Good as Gold

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After nearly 20 years as a Chicago creative, Dennis Ryan has made a big move to a brand new shop - by walking down the street. The former ECD at JWT was hired late last year as chief creative officer at what was later named Element 79 Partners, the Omnicom shop built from the windfall of corporate consolidation and the resulting IPG/Omnicom struggle over the PepsiCo and Quaker accounts. "It's a gas and a giggle," says the 39-year-old Ryan. "I work for a $400 million startup. Not bad!"

Ryan made the leap, along with 119 others, to an agency that didn't even exist except as a promise. He was lured to the nascent shop by the monster PepsiCo and Quaker brands on its roster, like Gatorade, Tropicana and Aquafina water. Besides, after four years at JWT, he was ready to return to the Omnicom family, which had nurtured him during his 13 years at DDB, where he racked up plenty of Budweiser successes, including the "I Love You, Man" series and the football-playing Clydesdales. "Coming back to Omnicom feels good," he says. "I grew up there."

However, Ryan arrived to find his new office, on the 33rd floor of the DDB building, in chaos. "People were working out of four different places," he says. "We didn't have a name, let alone business cards." Mired in legal hassles over trademarks, it wasn't until February that the shop hung its shingle, taken from gold's number on the periodic table. To giggles all around, the staff had the elevator doors painted gold-"a loud gold" says Ryan - and wore gold ties to the unveiling.

In a rather awkward turn of events, the bulk of Element 79's staff was recruited from FCB by Quaker - Ryan had little or no say in the matter. "It could have been a recipe for disaster," he says. "We were always up against FCB at Thompson, and frankly, I didn't have a lot of respect for the agency. But I'm extremely pleased with the staff I inherited. We have people here who have dedicated their career to these brands. They came over because they liked the client and what they'd be working on. That helps me sleep at night."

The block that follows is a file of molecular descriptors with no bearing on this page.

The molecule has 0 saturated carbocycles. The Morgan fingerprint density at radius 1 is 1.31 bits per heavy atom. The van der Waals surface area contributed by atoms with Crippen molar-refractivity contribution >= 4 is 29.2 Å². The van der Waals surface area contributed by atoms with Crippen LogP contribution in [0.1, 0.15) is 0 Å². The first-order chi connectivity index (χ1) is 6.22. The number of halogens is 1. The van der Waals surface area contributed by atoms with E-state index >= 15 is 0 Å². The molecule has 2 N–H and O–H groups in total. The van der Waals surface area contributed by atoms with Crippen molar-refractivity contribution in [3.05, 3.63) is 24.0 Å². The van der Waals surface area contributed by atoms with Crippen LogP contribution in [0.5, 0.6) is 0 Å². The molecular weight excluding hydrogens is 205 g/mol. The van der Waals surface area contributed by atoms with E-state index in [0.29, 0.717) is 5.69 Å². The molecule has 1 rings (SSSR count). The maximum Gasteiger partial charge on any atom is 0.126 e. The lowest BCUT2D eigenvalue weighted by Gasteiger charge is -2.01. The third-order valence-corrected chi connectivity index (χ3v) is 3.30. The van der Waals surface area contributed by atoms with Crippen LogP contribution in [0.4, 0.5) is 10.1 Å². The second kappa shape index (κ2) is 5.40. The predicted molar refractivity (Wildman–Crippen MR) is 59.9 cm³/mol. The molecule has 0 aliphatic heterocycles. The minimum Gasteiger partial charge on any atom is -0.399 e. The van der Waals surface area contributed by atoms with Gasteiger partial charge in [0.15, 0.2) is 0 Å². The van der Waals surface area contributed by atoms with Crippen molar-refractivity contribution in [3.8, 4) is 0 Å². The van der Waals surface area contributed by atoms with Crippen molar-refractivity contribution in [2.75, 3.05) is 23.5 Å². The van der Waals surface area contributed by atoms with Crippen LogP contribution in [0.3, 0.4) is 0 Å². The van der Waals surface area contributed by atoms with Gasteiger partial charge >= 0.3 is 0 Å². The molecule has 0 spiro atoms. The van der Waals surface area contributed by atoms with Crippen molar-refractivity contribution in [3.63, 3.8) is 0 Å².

Ryan not only didn't hire his staff, they actually hired him. One of the first to come over from FCB was Geoff Edwards, Ryan's former colleague at DDB. "Day one," says Edwards "it took me 20 minutes to find a trash can, and I had no idea who would be my boss. Bob Scarpelli [CCO at DDB] called and said, 'Don't worry. We're gonna get you guys the best.' I called Dennis immediately. 'There's a job available,' I told him. 'And I'd love you to be my boss.' " Ryan is well-liked, according to his colleagues, because he places a premium on balance and respect. "My goal is to create a culture that means something," he says. "A place where people are happy to show up Monday through Friday, and sometimes evenings and weekends. As we get new business we'll hire more people, but it's less a matter of staffing than of casting. We've all worked with immensely talented mental cases, and that's no good."

For now, however, Ryan must focus on the task at hand: the half-dozen spots slated to roll this month. What to expect? Judging from an animated Aquafina spot that broke during the Oscars, featuring the voice of Robin Leach commenting on the water's nothingness (a strategy developed at FCB), there will be few radical changes to the brands. Despite Ryan's penchant for humor, demonstrated in his Kraft work at JWT and fratboy jokes for Miller, he doesn't plan to tack laughs onto brands that are doing just fine without them. "I love comedy as an art form," he says, "but it's the emotional connection that's most important."

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